Interactive Fly, Drosophila



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MAPK, cell survival, and apoptosis

The phosphatidylinositol 3-kinase (PI3K)-signaling pathway has emerged as an important component of cytokine-mediated survival of hemopoietic cells. Recently, the protein kinase PKB/akt (referred to here as PKB) has been identified as a downstream target of PI3K that is necessary for survival. PKB has also been implicated in the phosphorylation of Bad, potentially linking the survival effects of cytokines with the Bcl-2 family. Granulocyte/macrophage colony-stimulating factor (GM-CSF) maintains survival in the absence of PI3K activity; when PKB activation is also completely blocked, GM-CSF is still able to stimulate phosphorylation of Bad. In contrast, Interleukin 3 (IL-3) requires PI3K for survival, and blocking PI3K partially inhibits Bad phosphorylation. IL-4, unique among the cytokines in that it lacks the ability to activate the p21ras-mitogen-activated protein kinase (MAPK) cascade, was found to activate PKB and promote cell survival, but it does not stimulate Bad phosphorylation. Finally, although these data suggest that the MAPK pathway is not required for inhibition of apoptosis, evidence is provided that phosphorylation of Bad may be occurring via a MAPK/ERK kinase (MEK)-dependent pathway. Together, these results demonstrate that although PI3K may contribute to phosphorylation of Bad in some instances, there is at least one other PI3K-independent pathway involved, possibly via activation of MEK. These data also suggest that although phosphorylation of Bad may be one means by which cytokines can inhibit apoptosis, it may be neither sufficient nor necessary for the survival effect (Scheid, 1998).

Apoptosis plays an important role during neuronal development, and defects in apoptosis may underlie various neurodegenerative disorders. To characterize molecular mechanisms that regulate neuronal apoptosis, the contributions to cell death of mitogen-activated protein (MAP) kinase family members, including ERK (extracellular signal-regulated kinase), JNK (c-JUN NH2-terminal protein kinase), and p38, were examined after withdrawal of nerve growth factor (NGF) from rat PC-12 pheochromocytoma cells. NGF withdrawal leads to sustained activation of the JNK (Drosophila homolog: JNK/Basket) and p38 enzymes and inhibition of ERKs. The effects of dominant-interfering or constitutively activated forms of various components of the JNK-p38 and ERK signaling pathways demonstrate that activation of JNK and p38 and concurrent inhibition of ERK are critical for induction of apoptosis in these cells. Therefore, the dynamic balance between growth factor-activated ERK and stress-activated JNK-p38 pathways may be important in determining whether a cell survives or undergoes apoptosis (Xia, 1995).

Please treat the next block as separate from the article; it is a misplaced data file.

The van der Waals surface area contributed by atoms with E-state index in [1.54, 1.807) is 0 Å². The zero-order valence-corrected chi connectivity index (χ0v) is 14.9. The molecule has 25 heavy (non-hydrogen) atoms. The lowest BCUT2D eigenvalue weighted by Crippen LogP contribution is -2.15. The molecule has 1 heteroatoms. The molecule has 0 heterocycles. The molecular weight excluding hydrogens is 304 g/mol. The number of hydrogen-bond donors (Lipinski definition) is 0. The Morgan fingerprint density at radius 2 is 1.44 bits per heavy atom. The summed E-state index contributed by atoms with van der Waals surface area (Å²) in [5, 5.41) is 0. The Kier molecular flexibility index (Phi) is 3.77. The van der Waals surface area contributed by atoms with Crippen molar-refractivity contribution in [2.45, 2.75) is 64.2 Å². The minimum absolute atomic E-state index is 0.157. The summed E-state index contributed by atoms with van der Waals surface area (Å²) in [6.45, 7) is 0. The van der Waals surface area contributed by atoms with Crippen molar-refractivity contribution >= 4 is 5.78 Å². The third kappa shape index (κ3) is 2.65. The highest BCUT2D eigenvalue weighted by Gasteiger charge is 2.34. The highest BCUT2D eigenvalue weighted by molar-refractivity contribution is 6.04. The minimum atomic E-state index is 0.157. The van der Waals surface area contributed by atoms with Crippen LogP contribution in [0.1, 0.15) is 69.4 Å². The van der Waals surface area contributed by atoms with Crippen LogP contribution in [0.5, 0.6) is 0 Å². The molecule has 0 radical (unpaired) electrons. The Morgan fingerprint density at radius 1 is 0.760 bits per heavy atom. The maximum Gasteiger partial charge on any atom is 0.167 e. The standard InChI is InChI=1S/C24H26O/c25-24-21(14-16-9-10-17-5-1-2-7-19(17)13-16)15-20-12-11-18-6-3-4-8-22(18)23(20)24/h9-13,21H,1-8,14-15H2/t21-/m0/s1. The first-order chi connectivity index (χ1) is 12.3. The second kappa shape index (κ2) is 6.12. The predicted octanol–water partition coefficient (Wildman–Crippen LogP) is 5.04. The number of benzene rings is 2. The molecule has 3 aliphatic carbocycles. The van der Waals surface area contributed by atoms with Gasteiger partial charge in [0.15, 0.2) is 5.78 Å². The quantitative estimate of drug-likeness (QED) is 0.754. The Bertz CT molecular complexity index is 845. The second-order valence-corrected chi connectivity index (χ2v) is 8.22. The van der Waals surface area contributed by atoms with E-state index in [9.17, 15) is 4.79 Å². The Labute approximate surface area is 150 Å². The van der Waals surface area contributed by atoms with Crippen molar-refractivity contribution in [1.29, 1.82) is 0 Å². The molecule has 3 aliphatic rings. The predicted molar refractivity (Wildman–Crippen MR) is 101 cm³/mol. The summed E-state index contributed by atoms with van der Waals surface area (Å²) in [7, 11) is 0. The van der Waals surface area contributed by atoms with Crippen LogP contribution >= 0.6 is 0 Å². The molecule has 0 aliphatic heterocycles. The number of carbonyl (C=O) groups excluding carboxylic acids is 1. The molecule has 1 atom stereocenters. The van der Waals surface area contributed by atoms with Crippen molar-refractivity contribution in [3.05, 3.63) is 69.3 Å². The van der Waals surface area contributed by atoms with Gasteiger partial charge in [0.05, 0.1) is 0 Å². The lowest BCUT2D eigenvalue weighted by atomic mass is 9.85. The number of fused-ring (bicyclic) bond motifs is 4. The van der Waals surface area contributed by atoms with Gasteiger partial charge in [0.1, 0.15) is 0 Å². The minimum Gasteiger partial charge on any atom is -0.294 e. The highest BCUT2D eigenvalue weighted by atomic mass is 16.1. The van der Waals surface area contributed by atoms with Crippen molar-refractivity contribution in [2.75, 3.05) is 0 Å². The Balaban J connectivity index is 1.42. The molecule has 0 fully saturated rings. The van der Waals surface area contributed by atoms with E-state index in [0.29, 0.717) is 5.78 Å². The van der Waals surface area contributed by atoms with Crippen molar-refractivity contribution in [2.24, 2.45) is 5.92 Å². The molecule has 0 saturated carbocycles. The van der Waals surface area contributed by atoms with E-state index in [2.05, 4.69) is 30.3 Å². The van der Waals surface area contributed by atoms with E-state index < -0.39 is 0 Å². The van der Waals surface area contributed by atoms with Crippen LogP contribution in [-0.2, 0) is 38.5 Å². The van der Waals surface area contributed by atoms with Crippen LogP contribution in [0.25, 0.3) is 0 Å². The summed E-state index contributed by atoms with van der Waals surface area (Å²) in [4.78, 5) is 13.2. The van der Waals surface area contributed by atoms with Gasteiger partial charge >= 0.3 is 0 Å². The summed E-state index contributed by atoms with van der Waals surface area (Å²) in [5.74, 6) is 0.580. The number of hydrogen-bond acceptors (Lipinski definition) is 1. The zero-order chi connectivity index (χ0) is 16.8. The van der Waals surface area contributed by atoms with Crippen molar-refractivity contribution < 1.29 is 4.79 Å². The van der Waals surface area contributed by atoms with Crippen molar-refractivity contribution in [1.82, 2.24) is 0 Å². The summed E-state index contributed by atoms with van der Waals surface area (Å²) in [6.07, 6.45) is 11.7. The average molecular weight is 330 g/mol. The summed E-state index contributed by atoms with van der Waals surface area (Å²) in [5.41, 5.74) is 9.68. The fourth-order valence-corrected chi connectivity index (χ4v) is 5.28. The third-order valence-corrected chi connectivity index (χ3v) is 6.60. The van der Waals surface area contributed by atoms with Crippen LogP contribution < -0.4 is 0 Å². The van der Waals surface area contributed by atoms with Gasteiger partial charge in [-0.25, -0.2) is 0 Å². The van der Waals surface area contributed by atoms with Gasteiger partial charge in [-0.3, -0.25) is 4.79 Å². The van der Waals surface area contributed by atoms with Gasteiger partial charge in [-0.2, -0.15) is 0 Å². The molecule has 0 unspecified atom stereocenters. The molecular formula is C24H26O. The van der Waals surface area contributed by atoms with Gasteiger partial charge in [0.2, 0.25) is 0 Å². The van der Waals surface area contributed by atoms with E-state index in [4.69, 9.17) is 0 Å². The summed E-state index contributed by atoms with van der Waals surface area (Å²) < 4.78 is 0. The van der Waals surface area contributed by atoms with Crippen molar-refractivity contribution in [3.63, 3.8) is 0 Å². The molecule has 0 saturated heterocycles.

The cellular and signaling mechanisms of angiotensin II (Ang II) type 2 (AT2) receptor-induced apoptosis were examined in PC12W (rat pheochromocytoma cell line) cells that express abundant AT2 receptor but not Ang II type 1 receptor. In these cells, nerve growth factor (NGF) inhibits the internucleosomal DNA fragmentation induced by serum depletion, whereas Ang II antagonizes this NGF cell survival action and induces apoptosis. AT2 receptor activation affects intracellular Bcl-2 (Drosophila homolog: death executioner Bcl-2 homologue) protein levels. Bcl-2 phosphorylation is stimulated by NGF, whereas AT2 receptor activation blocks this NGF effect. Pretreatment with antisense oligonucleotide of mitogen-activated protein (MAP) kinase phosphatase-1 enhances the effects of NGF on MAP kinase activation and Bcl-2 phosphorylation, but attenuates the inhibitory effects of AT2 receptor on MAP kinase, Bcl-2 phosphorylation, and apoptosis. Taken together, these results suggest that MAP kinase plays a critical role in inhibiting apoptosis by phosphorylating Bcl-2. The AT2 receptor inhibits MAP kinase activation, resulting in the inactivation of Bcl-2 and the induction of apoptosis (Horiuchi, 1997).